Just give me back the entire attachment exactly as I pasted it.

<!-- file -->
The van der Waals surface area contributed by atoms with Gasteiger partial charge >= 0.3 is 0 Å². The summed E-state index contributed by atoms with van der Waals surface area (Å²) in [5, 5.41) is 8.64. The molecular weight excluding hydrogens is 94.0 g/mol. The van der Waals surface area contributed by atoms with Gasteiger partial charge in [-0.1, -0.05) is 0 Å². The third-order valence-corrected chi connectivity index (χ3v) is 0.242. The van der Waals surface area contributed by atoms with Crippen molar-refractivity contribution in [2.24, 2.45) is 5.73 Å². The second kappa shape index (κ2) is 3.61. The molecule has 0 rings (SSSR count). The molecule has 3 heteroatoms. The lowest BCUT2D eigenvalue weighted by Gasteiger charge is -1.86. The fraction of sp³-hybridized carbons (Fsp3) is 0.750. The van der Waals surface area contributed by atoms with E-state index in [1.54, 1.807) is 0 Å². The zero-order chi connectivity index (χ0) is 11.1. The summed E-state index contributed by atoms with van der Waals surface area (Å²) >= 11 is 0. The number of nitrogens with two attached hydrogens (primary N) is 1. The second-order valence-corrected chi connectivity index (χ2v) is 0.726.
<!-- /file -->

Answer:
The van der Waals surface area contributed by atoms with Gasteiger partial charge >= 0.3 is 0 Å². The summed E-state index contributed by atoms with van der Waals surface area (Å²) in [5, 5.41) is 8.64. The molecular weight excluding hydrogens is 94.0 g/mol. The van der Waals surface area contributed by atoms with Gasteiger partial charge in [-0.1, -0.05) is 0 Å². The third-order valence-corrected chi connectivity index (χ3v) is 0.242. The van der Waals surface area contributed by atoms with Crippen molar-refractivity contribution in [2.24, 2.45) is 5.73 Å². The second kappa shape index (κ2) is 3.61. The molecule has 0 rings (SSSR count). The molecule has 3 heteroatoms. The lowest BCUT2D eigenvalue weighted by Gasteiger charge is -1.86. The fraction of sp³-hybridized carbons (Fsp3) is 0.750. The van der Waals surface area contributed by atoms with E-state index in [1.54, 1.807) is 0 Å². The zero-order chi connectivity index (χ0) is 11.1. The summed E-state index contributed by atoms with van der Waals surface area (Å²) >= 11 is 0. The number of nitrogens with two attached hydrogens (primary N) is 1. The second-order valence-corrected chi connectivity index (χ2v) is 0.726.